The House Just Paved the Way for Government Contractors to Fire LGBT People


When the U.S. House of Representatives passed the National Defense Authorization Act late Wednesday, it passed a provision that will open the door to discrimination against LGBT workers should it pass in the Senate. 

Oklahoma Republican Rep. Steve Russell introduced the provision, which undoes the progress President Barack Obama achieved when he signed an executive action in 2014 protecting government contractors from discrimination based on their sexual orientation or gender identity. 

The provision allows contractors to circumvent Obama's executive action for religious reasons. If the bill passes as is in the Senate, contractors who don't want to hire LGBT people for religious reasons will be able to do so. 

Cliff Owen/AP

The bill passed 277-147, with heavy Republican support. But, several members of the House have already spoken out against the bill's passage. 

According to the Huffington PostMinority Whip Steny Hoyer was "outraged" by the provision while former House Speaker and current Minority Leader Nancy Pelosi said it was "stunning" that Republicans would slip language into a defense bill to "codify hatred and intolerance against Americans based on their sexual orientation or gender identity."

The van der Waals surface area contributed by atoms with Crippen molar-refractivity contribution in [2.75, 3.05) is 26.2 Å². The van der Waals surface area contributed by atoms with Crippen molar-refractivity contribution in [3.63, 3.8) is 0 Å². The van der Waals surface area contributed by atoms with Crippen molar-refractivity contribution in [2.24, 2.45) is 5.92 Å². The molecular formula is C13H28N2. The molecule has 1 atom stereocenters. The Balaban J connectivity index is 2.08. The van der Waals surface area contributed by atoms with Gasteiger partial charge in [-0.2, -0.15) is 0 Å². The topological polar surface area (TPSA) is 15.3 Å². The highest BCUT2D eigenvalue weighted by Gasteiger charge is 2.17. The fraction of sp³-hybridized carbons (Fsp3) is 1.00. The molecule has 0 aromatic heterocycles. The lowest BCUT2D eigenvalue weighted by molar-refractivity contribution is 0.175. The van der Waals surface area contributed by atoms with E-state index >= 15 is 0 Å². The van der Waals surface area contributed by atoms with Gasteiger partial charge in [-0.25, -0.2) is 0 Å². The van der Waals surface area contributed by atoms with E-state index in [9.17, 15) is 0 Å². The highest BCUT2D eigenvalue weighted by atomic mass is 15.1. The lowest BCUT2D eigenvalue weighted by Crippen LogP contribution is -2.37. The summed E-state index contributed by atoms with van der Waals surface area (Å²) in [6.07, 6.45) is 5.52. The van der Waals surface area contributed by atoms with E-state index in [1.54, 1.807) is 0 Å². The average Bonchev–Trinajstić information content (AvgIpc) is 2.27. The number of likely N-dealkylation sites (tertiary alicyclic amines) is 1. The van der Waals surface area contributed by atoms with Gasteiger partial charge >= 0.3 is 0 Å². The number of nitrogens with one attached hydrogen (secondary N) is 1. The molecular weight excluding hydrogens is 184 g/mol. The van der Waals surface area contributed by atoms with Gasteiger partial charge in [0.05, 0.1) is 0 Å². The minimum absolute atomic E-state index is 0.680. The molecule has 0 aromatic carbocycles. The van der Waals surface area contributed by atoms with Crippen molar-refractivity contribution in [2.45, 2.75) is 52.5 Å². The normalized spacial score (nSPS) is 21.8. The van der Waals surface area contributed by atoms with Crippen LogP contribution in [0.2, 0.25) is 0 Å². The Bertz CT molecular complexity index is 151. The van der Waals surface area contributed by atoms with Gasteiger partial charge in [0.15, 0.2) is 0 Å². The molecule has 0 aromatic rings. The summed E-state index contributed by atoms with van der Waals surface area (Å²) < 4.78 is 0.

On Twitter, California Democratic Rep. Mark Takano criticized the bill's anti-LGBT language.

The Obama administration promised to veto the bill should it reach the president as is — mostly for not being a good defense bill. But, the White House indicated it was none too happy about the stunt.

According to the administration's memo, the bill misuses funds regarding Guantanamo Bay, military pay raises and base closures. White House Press Secretary Josh Earnest told reporters Tuesday there was no one reason to veto the bill. 

"There are a whole lot of reasons why the bill is bad," Earnest said, the Huffington Post reported. "It's unfortunate that it is being larded up with a bunch of proposals ... that aren't related to our national security but are intended to be divisive."

Requests for comment to Russell and the House LGBT Equality Caucus were not immediately returned.